Then after five Dallas police officers were fatally shot during a protest last July over black men killed by police in Minnesota and Louisiana — the assassin, a black man, was out for revenge for those killings — Johnson told Fox News that Obama has "become the Neville Chamberlain of this war on cops." The reference to the prime minister of England who let the Nazis extend their rule in the 1930s stemmed from the Obama administration's "disarming of police, taking away defensive gear like bullet-proof vests and helmets and bullet-proof cars, and at the same time, appeasing very violent movements."
Members of an honor guard salute the flag draped casket holding slain Dallas police officer Michael Krol after a funeral service at Prestonwood Baptist Church in Plano, Texas, July 15. (AP Photo/LM Otero)
Johnson told TheBlaze that after his statement, he was summoned to the White House along with other officials to discuss the escalating tension between police and minorities around the country. Johnson said he "kind of got chewed out" by Obama in the Roosevelt Room, adding that the president told him, "I’m not responsible for the war on cops." Johnson said Obama asked him what he could do differently, and the NAPO leader referred to Obama's and Holder's stance even after Wilson was cleared in the Michael Brown shooting along with the administration's reluctance to criticize Black Lives Matter for the violence it invites against police.
The very next day Obama spoke during a memorial service for the slain Dallas officers and proceeded to add to law enforcement's pain, Johnson said.
After honoring the fallen officers, Obama didn't leave well enough alone. In his very next set of remarks, he launched into an impassioned, lengthy talk about the pain of black Americans and other people of color who believe police are out to get them — all in front of loved ones and colleagues grieving the five police officers.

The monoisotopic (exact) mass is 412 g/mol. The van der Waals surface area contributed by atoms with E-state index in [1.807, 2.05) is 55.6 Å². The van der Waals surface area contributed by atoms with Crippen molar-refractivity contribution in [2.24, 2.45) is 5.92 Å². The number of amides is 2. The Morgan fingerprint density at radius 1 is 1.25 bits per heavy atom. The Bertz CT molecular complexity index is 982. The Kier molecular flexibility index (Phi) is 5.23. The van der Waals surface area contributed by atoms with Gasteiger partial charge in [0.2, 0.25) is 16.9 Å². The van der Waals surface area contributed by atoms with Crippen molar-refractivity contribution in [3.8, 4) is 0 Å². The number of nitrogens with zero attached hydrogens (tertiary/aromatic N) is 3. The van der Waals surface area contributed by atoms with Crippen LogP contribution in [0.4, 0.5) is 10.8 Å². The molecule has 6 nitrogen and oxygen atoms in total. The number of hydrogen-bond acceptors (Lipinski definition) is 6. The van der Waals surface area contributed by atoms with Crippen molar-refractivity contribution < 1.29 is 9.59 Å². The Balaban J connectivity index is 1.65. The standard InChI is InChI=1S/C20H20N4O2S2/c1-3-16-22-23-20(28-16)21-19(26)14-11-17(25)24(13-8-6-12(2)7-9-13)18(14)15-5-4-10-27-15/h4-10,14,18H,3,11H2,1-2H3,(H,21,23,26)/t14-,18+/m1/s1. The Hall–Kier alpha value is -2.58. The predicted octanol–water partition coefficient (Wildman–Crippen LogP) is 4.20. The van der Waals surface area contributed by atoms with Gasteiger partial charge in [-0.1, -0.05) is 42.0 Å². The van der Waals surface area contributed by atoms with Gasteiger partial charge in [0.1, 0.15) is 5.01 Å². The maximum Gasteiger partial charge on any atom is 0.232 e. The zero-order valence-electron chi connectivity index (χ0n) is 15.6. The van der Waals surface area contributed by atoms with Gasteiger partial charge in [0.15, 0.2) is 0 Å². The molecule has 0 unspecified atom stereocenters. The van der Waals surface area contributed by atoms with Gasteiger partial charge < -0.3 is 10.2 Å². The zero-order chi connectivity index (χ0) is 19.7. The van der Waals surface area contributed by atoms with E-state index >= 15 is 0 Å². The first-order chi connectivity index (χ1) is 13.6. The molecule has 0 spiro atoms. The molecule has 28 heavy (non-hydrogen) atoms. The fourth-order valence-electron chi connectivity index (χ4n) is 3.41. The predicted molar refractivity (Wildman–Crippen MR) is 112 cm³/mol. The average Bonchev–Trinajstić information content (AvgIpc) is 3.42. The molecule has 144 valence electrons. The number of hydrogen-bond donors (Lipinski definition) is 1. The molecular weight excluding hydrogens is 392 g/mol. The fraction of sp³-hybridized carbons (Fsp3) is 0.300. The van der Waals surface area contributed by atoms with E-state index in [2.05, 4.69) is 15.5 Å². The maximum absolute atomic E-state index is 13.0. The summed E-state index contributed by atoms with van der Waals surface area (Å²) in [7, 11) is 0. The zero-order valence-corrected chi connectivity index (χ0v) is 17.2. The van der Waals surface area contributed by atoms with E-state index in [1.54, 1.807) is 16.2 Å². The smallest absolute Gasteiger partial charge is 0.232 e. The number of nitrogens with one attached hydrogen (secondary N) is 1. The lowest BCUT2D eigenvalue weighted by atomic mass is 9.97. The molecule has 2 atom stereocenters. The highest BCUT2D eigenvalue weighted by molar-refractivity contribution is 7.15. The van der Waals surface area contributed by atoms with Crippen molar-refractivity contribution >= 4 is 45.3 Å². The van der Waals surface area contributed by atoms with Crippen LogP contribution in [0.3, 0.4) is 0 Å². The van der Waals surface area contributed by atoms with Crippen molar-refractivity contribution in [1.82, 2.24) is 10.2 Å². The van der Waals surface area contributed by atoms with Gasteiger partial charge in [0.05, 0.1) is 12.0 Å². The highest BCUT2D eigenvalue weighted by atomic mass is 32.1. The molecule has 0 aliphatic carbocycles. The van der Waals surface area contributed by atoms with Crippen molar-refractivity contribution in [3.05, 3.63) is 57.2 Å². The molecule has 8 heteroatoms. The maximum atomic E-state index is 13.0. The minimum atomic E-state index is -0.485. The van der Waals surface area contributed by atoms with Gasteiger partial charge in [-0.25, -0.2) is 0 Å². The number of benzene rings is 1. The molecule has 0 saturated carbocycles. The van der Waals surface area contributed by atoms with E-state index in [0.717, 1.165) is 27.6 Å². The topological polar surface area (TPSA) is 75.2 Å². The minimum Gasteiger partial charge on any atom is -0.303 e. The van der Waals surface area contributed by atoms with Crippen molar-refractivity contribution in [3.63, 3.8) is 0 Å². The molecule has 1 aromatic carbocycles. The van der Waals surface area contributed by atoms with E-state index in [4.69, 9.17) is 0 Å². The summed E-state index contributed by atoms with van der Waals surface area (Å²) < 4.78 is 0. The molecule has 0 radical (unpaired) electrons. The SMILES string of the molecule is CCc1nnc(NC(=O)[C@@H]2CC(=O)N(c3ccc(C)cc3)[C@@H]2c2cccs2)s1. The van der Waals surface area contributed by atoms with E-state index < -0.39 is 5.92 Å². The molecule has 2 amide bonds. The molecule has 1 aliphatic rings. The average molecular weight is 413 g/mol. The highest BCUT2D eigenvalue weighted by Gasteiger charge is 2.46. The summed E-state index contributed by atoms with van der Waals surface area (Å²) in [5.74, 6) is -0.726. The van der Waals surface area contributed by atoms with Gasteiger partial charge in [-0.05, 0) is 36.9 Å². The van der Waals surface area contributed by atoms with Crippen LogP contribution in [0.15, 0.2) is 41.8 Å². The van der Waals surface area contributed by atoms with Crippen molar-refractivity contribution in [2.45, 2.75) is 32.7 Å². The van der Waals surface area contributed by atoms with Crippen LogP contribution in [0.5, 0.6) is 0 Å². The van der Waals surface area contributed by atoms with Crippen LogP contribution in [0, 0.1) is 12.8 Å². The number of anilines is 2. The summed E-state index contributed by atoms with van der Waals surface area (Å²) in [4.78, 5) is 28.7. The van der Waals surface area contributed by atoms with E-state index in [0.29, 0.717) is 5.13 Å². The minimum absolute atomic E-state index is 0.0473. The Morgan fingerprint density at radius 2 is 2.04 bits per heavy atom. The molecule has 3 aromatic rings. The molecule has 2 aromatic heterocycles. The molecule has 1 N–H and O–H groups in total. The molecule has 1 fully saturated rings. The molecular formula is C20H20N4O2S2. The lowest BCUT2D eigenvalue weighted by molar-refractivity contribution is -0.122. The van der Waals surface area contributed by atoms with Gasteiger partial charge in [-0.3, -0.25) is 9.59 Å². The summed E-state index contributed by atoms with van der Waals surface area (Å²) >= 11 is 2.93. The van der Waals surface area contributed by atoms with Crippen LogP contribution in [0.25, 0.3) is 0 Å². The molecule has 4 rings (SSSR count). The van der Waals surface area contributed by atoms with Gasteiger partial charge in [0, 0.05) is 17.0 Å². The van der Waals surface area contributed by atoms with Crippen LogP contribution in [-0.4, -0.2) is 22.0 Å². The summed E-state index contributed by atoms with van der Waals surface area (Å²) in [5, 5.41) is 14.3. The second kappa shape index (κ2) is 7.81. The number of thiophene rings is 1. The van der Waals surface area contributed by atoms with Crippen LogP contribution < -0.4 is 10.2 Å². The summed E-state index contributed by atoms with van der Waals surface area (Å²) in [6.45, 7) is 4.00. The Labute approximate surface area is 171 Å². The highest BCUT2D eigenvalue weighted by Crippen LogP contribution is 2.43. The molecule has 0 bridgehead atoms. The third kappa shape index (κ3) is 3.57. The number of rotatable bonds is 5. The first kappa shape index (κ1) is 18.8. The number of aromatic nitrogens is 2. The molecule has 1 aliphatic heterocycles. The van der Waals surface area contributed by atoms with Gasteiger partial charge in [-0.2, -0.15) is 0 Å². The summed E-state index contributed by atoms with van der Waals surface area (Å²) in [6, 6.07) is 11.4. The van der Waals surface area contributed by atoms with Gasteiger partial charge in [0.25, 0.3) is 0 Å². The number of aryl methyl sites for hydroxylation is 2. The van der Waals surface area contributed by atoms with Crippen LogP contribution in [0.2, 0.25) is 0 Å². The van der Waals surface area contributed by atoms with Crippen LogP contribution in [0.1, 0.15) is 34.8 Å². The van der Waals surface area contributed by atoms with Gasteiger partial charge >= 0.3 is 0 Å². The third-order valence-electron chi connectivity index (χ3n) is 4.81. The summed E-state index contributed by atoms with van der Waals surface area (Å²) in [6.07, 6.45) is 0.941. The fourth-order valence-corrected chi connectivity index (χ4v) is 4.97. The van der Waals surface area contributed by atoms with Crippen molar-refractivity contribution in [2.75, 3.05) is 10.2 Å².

"And while some suffer far more under racism’s burden, some feel to a far greater extent discrimination’s sting. Although most of us do our best to guard against it and teach our children better, none of us is entirely innocent," Obama said. "No institution is entirely immune. And that includes our police departments. We know this."
And while Obama's speech drew instances of applause, the Washington Post reported that the slain officers' families didn't join in the clapping when the president talked about the Black Lives Matter protests and the killings in Minnesota and Louisiana.
"Even now just can’t support police?" Johnson asked regarding Obama's words about racism and bias at the service. "What the hell is he talking about? How does that fit in?"
Johnson added that Obama adding his race soliloquy during the service was "appalling" and "beyond tasteless" and bordering "almost on cruelty." And while he understands the political argument, Johnson said "there's a time and place" for such arguments to be made — and a memorial service for fallen officers wasn't one of them.
Now, for police on the street, "it’s just different out there," Johnson said, adding that mayors in New York City, Chicago, Baltimore and other cities are "not defending us, not sticking up for us." Even during the upheaval of the 1960s both Democratic and Republican mayors supported police, he said.
Police officers Mary Gillespie, right, and Jessi D'Ambrosio of the 120th precinct, help Monique Williams, center, after she accidentally locked her two children inside the car with the air conditioner running at the Richmond Terrace Houses in the Staten Island borough of New York on July 7. (AP Photo/Mary Altaffer)
And now Johnson told TheBlaze he's seeing the once historically multi-generational aspect of police work — e.g., "My dad was a cop, my grandfather was a cop" — dwindling even among the most dedicated to profession.
Said Johnson, "They're telling their kids, 'It's not worth it.'"